My advice to future students is: I would recommend that the students attend every class that they have been assigned, so that they do not fall behind in their studies as the ilectures that the university offers may be helpful, they do not offer the same helpful nature and advice that a teaching lecturer can offer in person. However, I would also advise them to engage in out of university experiences so that they can have a balanced lifestyle.
Positives: - A good balance of practical and lecture / lab content
- Encouraging a team philosophy and preparing for real world communication skills
- An excellent overview of some of the different fields within the physiotherapy scope
- Providing good exposure to work in the hospital and community settings
- Relevant course content to real job experience
Negatives: - not so much a negative, but this is not the course to enrol in if you’re after ‘The Uni Lifestyle’. It’s hard and time consuming. You need to put in your all in order to pass. Not much Tav time 😂
My advice to future students is: The labs are all leading to something. Even if you don’t understand right now what that is. If I could go back and take the anatomy labs again it would really help my current practice. Try to think about how this will impact treating a real person.
I major in Electrical and Electronic engineering.
Positives: Students taking this major can specialise in either Electrical Power Engineering, or Electronic Engineering. There is hardly any aspect of modern civilisation that is not dependent upon electrical energy. It is used for heating, cooling, lighting, transportation, manufacturing and production, minerals processing, to name just a few areas of application. Electrical power engineering considers these applications of electrical energy, together with its generation, transmission and distribution, as well as the harnessing of sources of renewable and sustainable energy.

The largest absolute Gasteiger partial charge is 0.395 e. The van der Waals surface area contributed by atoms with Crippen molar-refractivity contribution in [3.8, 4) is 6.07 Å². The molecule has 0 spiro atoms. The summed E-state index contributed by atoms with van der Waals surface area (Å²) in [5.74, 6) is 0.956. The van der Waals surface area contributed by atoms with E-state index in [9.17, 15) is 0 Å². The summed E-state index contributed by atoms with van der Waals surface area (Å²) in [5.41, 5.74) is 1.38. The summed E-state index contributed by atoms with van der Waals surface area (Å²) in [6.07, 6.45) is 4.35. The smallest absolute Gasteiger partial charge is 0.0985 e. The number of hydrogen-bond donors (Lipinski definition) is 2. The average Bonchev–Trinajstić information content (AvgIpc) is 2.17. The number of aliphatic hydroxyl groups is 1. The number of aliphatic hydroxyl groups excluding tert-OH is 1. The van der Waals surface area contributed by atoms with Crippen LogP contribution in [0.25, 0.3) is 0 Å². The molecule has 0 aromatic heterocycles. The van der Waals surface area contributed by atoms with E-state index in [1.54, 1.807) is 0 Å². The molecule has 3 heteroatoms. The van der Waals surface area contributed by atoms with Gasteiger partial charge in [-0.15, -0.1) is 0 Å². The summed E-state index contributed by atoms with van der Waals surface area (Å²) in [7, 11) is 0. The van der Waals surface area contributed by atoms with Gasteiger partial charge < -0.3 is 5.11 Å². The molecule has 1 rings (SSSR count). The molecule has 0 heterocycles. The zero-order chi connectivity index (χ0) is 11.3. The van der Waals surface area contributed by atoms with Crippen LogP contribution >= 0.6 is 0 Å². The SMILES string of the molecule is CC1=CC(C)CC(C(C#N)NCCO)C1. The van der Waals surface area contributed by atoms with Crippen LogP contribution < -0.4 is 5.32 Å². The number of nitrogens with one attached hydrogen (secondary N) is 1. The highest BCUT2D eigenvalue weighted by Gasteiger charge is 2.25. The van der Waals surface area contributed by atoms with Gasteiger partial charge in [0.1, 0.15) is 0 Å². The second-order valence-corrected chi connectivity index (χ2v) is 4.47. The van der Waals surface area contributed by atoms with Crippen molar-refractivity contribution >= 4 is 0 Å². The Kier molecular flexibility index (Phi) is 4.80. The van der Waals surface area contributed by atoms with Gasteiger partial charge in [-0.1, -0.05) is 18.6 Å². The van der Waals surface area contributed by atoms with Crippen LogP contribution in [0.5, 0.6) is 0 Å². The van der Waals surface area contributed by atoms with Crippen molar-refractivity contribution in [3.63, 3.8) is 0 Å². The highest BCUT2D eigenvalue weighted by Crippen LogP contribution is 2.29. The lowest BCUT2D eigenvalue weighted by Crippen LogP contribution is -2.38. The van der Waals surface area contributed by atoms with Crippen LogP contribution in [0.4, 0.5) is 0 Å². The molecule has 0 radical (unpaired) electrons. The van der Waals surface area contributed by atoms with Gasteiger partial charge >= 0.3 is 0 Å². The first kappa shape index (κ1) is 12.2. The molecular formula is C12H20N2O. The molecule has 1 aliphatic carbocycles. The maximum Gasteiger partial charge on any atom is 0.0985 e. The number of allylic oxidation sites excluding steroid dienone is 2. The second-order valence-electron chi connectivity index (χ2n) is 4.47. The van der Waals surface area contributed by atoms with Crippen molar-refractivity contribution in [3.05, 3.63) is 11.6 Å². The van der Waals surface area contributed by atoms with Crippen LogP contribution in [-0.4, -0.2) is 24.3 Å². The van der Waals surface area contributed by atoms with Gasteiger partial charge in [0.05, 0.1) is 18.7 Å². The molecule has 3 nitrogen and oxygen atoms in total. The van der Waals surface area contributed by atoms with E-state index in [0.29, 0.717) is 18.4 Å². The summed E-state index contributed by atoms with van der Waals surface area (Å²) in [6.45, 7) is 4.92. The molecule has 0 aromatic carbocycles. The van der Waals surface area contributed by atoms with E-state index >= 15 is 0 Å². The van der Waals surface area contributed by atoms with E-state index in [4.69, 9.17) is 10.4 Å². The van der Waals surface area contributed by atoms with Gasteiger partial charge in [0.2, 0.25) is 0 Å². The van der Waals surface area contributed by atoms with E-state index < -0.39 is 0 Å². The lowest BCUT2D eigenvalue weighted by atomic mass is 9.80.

Electronic engineering is one of the fastest growing technology areas internationally, and job opportunities in this field abound. With the rapid progress of the information society, the role of electronic communication and embedded systems (Internet of Things or IoT) is becoming even more crucial to increased industry efficiency and competitiveness. The reason lies in the decentralisation of computing power in both the office and factory environment and the ability of specialised communication networks to link all geographically and spatially separated elements. In this specialisation students will learn about the theoretical and practical aspects of modern digital, electronic and communication systems.
More recently, the fields of electrical engineering and electronic engineering are starting to converge as society seeks more efficient, safe, reliable, and environmentally friendly solutions to engineering problems. For example, smart grids use electronic and computer technologies to achieve better management of electricity consumption and safety in commercial and domestic environments. This Major will allow students to gain expertise in both the electrical and electronic engineering fields.
Negatives: Some Modules If chosen by the student, are not properly structured. One subject was Real-Time operating systems which I took. Thus, I advise new students to go through the module outline and choose the modules wisely.
My advice to future students is: These aren't particularly original pieces of advice, but they're important nonetheless:
Learn how to study effectively. This isn't just a matter of putting your nose down and working really hard - you don't just want to get good grades, you want to get good grades and still have enough time to have a life. There are plenty of books and websites on building good study habits. I'd say the most important of them are:
Study in distributed chunks rather than cramming at the last minute.
Take actives notes and do practice problems rather than passively reading and highlighting mindlessly.
Don't be too proud or nervous to ask for help, but don't rely on it excessively.